Evolution of SoundCloud: Final Part

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This is the final part of the SoundCloud series. If you haven’t read the previous parts, I encourage you to do so. You can read Part 1 here and Part 2 here.

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Previously, we learned why SoundCloud pivoted towards a microservices architecture.

The catalyst for this decision started with the engineering team’s inefficient development process.

In order to deliver more features, the team as a whole needed to be more productive.

As a result, a collaborative approach was implemented across the engineering, design, and product teams.

All working together in unison to deliver new features.

SoundCloud’s progression towards a microservice architecture proved to be challenging.

Even though new services were stood up, they still had to work in conjunction with the Mothership.

This is the evolution of SoundCloud’s architecture over the last 10 years.

Backends for Frontends

The combination of autonomous teams, new microservices, and an internal API led to a new concept: Backends for Frontends (BFFs).

Phil Calçado first introduced this architectural pattern at SoundCloud in 2013.

Backends for Frontends Pattern

The pattern focuses on creating multiple, dedicated API gateways for each client platform (web, mobile). BFFs are also responsible for:

  • Rate limiting

  • Authentication

  • Header sanitization

  • Cache control

One advantage is autonomy. Separate APIs allow each specific client type to be optimized.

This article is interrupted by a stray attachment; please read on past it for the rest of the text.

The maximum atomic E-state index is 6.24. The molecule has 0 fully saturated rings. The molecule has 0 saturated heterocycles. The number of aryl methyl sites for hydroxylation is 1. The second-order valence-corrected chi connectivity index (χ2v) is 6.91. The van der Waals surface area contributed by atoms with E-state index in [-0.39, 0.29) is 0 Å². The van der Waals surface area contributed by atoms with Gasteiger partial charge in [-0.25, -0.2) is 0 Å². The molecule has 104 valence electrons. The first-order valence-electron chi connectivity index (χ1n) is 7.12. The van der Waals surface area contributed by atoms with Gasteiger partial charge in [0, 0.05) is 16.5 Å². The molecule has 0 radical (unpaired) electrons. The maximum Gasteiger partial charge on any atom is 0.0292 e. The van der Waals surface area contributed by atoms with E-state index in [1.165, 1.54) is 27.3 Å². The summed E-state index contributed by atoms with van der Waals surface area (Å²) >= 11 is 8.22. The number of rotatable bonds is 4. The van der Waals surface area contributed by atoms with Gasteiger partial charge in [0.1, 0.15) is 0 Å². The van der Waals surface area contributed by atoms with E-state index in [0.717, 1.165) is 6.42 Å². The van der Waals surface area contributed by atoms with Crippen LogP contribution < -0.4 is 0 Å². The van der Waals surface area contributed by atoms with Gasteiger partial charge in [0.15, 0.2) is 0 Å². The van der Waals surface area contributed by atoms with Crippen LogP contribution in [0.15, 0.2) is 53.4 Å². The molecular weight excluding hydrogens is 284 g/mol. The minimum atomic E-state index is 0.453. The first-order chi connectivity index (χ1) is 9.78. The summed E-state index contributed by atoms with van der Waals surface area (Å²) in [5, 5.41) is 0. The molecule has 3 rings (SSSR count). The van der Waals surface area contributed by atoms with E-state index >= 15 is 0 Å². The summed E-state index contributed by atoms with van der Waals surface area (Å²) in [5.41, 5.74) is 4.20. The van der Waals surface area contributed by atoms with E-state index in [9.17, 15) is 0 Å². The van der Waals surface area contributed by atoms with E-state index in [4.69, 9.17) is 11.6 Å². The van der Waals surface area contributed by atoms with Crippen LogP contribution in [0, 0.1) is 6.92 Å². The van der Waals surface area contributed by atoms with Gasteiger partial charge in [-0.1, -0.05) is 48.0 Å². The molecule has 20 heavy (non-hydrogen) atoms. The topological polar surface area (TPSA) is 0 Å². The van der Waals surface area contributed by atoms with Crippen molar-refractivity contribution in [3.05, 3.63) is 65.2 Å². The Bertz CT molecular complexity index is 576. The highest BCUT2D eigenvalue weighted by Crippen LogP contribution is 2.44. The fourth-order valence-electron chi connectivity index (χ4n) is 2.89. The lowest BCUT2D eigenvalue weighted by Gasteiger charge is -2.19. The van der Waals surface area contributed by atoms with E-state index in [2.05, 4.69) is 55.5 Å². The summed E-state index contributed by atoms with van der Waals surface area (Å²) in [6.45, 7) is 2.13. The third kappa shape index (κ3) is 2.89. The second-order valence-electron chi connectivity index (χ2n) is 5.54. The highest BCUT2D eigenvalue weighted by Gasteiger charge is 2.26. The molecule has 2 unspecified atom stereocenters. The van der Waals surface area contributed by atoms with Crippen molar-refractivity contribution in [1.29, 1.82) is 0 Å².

Another is resilience. If a BFF goes down in an availability zone, the rest of the platform would still be available.

Finally, sometimes ugly workarounds and mitigations are necessary. It’s much easier to implement these in the BFF versus a more complex application like the Mothership.

Today, SoundCloud handles dozens of BFFs, each one powering a dedicated API (Mobile, Web, Public, Partner).

These BFFs handle hundreds of millions of requests per hour.

With Great Power Comes Great Responsibility

Like any solution, there’s always tradeoffs.

For example, multiple BFFs can oftentimes lead to duplicate code. Even worse, inconsistent implementations.

Authorization rules that can only be applied at integration time can also be problematic. Imagine if private or unreleased tracks were leaked.

Two areas needing improvement were the Track and Playlist entities (more on these later).

As they grew, these entities were decomposed into multiple microservices.

How does one decide when to create a new BFF or when to reuse an existing one?

And how many BFFs is too many?

Both valid questions. Clearly, there’s a tradeoff between autonomy and operational overhead.

BFFs require extensive collaboration between frontend and backend engineers.

Value-Added Services

With the amount of business logic and authorization code living in the BFFs, they became difficult to maintain.

Keeping code synchronized and consistent was a big challenge.

To address these issues, the team needed to make some architecture improvements.

Enter Value-Added Services (VAS).

VAS are business services solely responsible for returning entities and associated value objects (aggregate).

Consolidating the business logic into its own service keeps the BFFs clean. In doing so, centralized point is created where metadata and authorization rules can be defined.

This is known as the separation of concerns principle.

SoundCloud’s Architecture Containing Multiple Service Layers

The new architecture is divided into three core service layers:

  1. Edge: BFFs live in this layer and maintain dedicated APIs. Each API is tailored to a specific client.

  2. Value Added: Consumes and processes data from other services (VAS or Foundation) for user experience.

  3. Foundation: Serves as the building blocks around different domains and contains low-level services.

Value-Added Service’s Building Blocks

Each VAS also consists of the following building blocks: